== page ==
Vitamin D Binding Protein (Gc) Allele Variation Effects Response to Vitamin D Treatment
We have just completed a randomized, clinical trial of 100,000 IU Vitamin D3 given as a single dose at the beginning of winter. We found a wide range of responses to the dose. This study proposes that genetic differences account for some of the variation in response of 25(OH)D levels after treatment with oral Vitamin D.
Vitamin D Status
|Study Design:||Observational Model: Cohort
Time Perspective: Cross-Sectional
|Official Title:||Vitamin D Binding Protein (Gc) Allele Variation Effects Response to Vitamin D Treatment|
- Gc concentration and phenotype [ Time Frame: at 1st visit ] [ Designated as safety issue: No ]
|Study Start Date:||October 2007|
|Study Completion Date:||January 2008|
|Primary Completion Date:||January 2008 (Final data collection date for primary outcome measure)|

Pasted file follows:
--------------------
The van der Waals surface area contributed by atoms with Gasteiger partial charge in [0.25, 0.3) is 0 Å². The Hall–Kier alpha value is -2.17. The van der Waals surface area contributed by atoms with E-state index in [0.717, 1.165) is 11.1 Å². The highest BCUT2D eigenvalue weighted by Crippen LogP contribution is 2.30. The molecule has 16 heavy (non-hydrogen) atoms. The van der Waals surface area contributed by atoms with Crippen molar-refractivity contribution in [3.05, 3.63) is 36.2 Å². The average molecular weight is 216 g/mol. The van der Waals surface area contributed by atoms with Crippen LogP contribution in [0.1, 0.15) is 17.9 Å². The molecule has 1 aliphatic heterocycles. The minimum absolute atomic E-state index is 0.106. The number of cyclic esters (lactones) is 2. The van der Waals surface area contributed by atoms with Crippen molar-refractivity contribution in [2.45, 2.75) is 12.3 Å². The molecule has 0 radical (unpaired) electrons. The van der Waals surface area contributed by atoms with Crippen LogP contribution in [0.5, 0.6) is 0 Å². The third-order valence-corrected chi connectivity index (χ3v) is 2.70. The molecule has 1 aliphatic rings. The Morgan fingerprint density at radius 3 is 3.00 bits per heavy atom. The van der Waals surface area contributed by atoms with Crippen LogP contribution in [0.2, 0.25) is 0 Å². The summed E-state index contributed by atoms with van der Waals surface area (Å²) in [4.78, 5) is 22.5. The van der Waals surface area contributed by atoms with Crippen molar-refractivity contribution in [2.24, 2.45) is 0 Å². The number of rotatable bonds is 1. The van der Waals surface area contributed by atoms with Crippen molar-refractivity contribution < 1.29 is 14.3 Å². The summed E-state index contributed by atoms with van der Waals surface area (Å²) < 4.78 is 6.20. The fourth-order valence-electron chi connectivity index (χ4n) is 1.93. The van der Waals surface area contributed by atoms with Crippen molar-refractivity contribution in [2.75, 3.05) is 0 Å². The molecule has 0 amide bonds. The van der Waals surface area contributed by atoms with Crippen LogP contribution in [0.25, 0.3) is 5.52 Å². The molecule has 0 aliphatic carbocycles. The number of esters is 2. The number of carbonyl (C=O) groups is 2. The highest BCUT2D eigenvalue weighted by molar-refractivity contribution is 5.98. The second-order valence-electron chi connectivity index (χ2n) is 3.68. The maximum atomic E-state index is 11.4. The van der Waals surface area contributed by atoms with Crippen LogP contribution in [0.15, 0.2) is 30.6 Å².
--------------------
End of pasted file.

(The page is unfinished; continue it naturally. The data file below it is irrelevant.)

All of the subjects will have measurements of Gc concentration and phenotype
We suspect that the wide range of response is effected by other factors such as variation in Vitamin D binding protein (the major transporter of Vitamin D metabolites).
Gc, also known as Vitamin D binding protein (DBP), group specific component, or Gc globulin, is a 52-58 kDa multifunctional plasma protein, synthesized in the liver. The gene encoding for Gc is located on chromosome 4, and three common co-dominant alleles give rise to three phenotypes (Gc1s, Gc1f, and Gc2). Gc binds actin, recruits neutrophil leukocytes and converts into a macrophage- and osteoclast- activating factor. It also is the major transporter of Vitamin D and its' metabolites. Lauridsen et al. showed that Gc phenotype correlates with 25(OH)D levels in a group of postmenopausal women.
This study proposes that Gc phenotype accounts for some of the variation in response of 25(OH)D levels after treatment with oral Vitamin D.